Obama angers many with choice of Warren
As everyone knows by now, Barack Obama has chosen the hugely successful but quite controversial Reverend Rick Warren to perform the opening invocation at his inauguration. The gay and lesbian community has been outraged over this choice. It has been noted that on his website he has stated that unrepentant homosexuals will not be accepted as members of his Saddleback Church. These harsh statements have disappeared from his website, but does this mean that the Reverend Warren has changed his mind about homosexuality? I doubt it.
This has become a very big deal in the Progressive community. The dustup over Illinois Governor Rod Blagojevich really did not affect the Progressive community. Republicans were up in arms, but Progressives really did not believe that Barack Obama or anyone within his inner circle would be involved in selling Obama’s Senate seat. On the other hand, true Progressives believe in equality. We believe in equality amongst the races and in equality concerning sexual orientation. Barack Obama and Joe Biden have clearly stated that they also support gay rights but do not support gay marriage. (I’m not sure that I have yet resolved this conflict in logic but many “progressive” politicians have these illogical thoughts. “I support gay rights, but I can’t support gay marriage.” It doesn’t make a bit of sense to me, but then again, I’m not a politician.)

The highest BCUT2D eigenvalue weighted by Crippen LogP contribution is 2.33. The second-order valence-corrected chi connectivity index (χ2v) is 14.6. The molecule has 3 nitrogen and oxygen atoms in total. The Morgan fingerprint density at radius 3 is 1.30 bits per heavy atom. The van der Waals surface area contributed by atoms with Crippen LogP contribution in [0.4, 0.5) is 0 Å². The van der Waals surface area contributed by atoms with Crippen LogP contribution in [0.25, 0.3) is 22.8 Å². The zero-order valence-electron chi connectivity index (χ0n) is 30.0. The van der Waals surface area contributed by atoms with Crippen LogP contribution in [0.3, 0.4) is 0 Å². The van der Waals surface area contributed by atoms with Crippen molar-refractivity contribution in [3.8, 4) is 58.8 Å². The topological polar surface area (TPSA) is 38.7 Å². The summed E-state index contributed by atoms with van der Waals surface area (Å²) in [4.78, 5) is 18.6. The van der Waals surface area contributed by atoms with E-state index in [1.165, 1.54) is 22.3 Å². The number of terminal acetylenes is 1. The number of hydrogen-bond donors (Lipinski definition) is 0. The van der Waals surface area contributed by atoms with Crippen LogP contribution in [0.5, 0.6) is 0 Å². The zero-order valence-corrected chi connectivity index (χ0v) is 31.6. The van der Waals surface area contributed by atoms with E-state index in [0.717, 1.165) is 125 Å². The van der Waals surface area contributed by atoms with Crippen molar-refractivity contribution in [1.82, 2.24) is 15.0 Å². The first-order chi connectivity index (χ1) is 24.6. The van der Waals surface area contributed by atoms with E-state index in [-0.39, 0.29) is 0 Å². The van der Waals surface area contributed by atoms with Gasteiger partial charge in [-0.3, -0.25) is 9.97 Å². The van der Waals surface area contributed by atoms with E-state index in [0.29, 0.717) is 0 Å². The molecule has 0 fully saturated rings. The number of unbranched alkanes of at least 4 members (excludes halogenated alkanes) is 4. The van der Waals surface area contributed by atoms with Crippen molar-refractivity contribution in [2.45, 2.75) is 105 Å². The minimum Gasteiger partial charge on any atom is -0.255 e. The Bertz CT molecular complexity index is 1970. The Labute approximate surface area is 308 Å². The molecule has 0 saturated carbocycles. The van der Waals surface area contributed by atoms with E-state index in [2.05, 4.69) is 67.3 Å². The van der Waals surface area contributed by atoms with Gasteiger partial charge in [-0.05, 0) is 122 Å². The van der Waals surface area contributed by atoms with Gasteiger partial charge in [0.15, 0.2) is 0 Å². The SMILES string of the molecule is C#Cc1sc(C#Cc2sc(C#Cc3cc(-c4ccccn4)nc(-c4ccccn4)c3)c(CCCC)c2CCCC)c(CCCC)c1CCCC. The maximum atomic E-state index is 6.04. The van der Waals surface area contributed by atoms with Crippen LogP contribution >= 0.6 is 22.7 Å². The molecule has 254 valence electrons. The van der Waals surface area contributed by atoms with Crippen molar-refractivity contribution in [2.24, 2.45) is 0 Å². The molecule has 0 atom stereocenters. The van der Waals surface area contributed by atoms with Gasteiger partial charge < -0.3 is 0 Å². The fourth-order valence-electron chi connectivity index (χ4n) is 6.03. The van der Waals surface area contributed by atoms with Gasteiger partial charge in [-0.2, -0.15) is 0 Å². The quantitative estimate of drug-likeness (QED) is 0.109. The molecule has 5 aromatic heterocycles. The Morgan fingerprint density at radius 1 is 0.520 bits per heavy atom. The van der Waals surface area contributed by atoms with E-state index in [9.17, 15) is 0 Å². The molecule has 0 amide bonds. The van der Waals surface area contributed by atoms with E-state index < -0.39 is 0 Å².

Here’s the problem. The gay and lesbian community embraced Bill Clinton and his presidency. In 1996, the Republican Congress passed the Defense of Marriage Act. Republicans were hoping to trap Democrats and a weakened President Clinton into arguing against this bill, but Democrats supported this bill overwhelmingly and President Clinton signed it into law. The gay and lesbian community thought that they were thrown under the bus, and they were. So now, 12 years later, the gay and lesbian community thought they had an ally in Barack Obama. (see Rachel Maddow’s video clip. She is really pissed at Obama for choosing Rick Warren.)
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Personally, I believe Barack Obama was caught between a rock and a hard place. Because of his choice in Jeremiah Wright, I think Obama and his team must have thought that choosing a well-known black minister would have brought Obama’s old Reverend again to the forefront. Choosing an unknown minister would have caused everyone to scratch their heads and ask why Obama couldn’t get someone with “star power.” I think that Barack Obama sought, therefore, the least offensive popular (white) minister. (I understand that “least offensive” is subjective and really depends upon who is being affected by it.) I’m not saying that this was the best choice or even someone I’d have considered. I’m just saying that I think I understand the reasoning behind it.
I also believe that Barack Obama continues to support legitimately the cause of equality for the gay and lesbian communities. I think that he supports 95% of the gay and lesbian agenda but that this is the way it’s going to go over the next four years. Not just for gays and lesbians, but for all Progressives. Obama is really going to try to walk the tightrope between progressive and conservative Americans. The black and Latino communities, as well as supporters of women’s rights, will get their (our) feelings hurt in the coming months and even years. In spite of some hurt feelings,though, I think Barack Obama will do more for our collective causes than any other president has over the past 30 years.